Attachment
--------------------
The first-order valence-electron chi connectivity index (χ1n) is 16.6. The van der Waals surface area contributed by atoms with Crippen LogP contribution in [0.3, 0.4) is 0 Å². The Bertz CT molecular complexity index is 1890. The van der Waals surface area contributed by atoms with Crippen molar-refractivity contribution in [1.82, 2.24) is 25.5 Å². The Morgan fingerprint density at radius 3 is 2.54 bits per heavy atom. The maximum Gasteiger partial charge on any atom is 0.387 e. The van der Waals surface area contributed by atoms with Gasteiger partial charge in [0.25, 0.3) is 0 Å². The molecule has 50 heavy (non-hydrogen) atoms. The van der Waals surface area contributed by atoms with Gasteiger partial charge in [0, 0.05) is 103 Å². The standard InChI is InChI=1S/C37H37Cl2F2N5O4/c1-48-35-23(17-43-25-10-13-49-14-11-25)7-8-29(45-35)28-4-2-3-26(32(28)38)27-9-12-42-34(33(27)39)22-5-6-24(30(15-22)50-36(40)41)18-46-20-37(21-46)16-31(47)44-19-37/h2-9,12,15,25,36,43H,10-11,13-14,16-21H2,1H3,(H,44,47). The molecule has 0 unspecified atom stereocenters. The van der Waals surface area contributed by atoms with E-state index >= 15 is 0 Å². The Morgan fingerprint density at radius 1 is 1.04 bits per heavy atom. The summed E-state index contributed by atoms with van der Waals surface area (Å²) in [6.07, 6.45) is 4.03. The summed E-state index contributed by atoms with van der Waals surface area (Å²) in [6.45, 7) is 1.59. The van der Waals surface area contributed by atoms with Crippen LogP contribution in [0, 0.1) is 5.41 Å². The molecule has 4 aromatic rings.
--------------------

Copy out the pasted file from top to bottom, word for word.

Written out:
The first-order valence-electron chi connectivity index (χ1n) is 16.6. The van der Waals surface area contributed by atoms with Crippen LogP contribution in [0.3, 0.4) is 0 Å². The Bertz CT molecular complexity index is 1890. The van der Waals surface area contributed by atoms with Crippen molar-refractivity contribution in [1.82, 2.24) is 25.5 Å². The Morgan fingerprint density at radius 3 is 2.54 bits per heavy atom. The maximum Gasteiger partial charge on any atom is 0.387 e. The van der Waals surface area contributed by atoms with Gasteiger partial charge in [0.25, 0.3) is 0 Å². The molecule has 50 heavy (non-hydrogen) atoms. The van der Waals surface area contributed by atoms with Gasteiger partial charge in [0, 0.05) is 103 Å². The standard InChI is InChI=1S/C37H37Cl2F2N5O4/c1-48-35-23(17-43-25-10-13-49-14-11-25)7-8-29(45-35)28-4-2-3-26(32(28)38)27-9-12-42-34(33(27)39)22-5-6-24(30(15-22)50-36(40)41)18-46-20-37(21-46)16-31(47)44-19-37/h2-9,12,15,25,36,43H,10-11,13-14,16-21H2,1H3,(H,44,47). The molecule has 0 unspecified atom stereocenters. The van der Waals surface area contributed by atoms with E-state index >= 15 is 0 Å². The Morgan fingerprint density at radius 1 is 1.04 bits per heavy atom. The summed E-state index contributed by atoms with van der Waals surface area (Å²) in [6.07, 6.45) is 4.03. The summed E-state index contributed by atoms with van der Waals surface area (Å²) in [6.45, 7) is 1.59. The van der Waals surface area contributed by atoms with Crippen LogP contribution in [0, 0.1) is 5.41 Å². The molecule has 4 aromatic rings.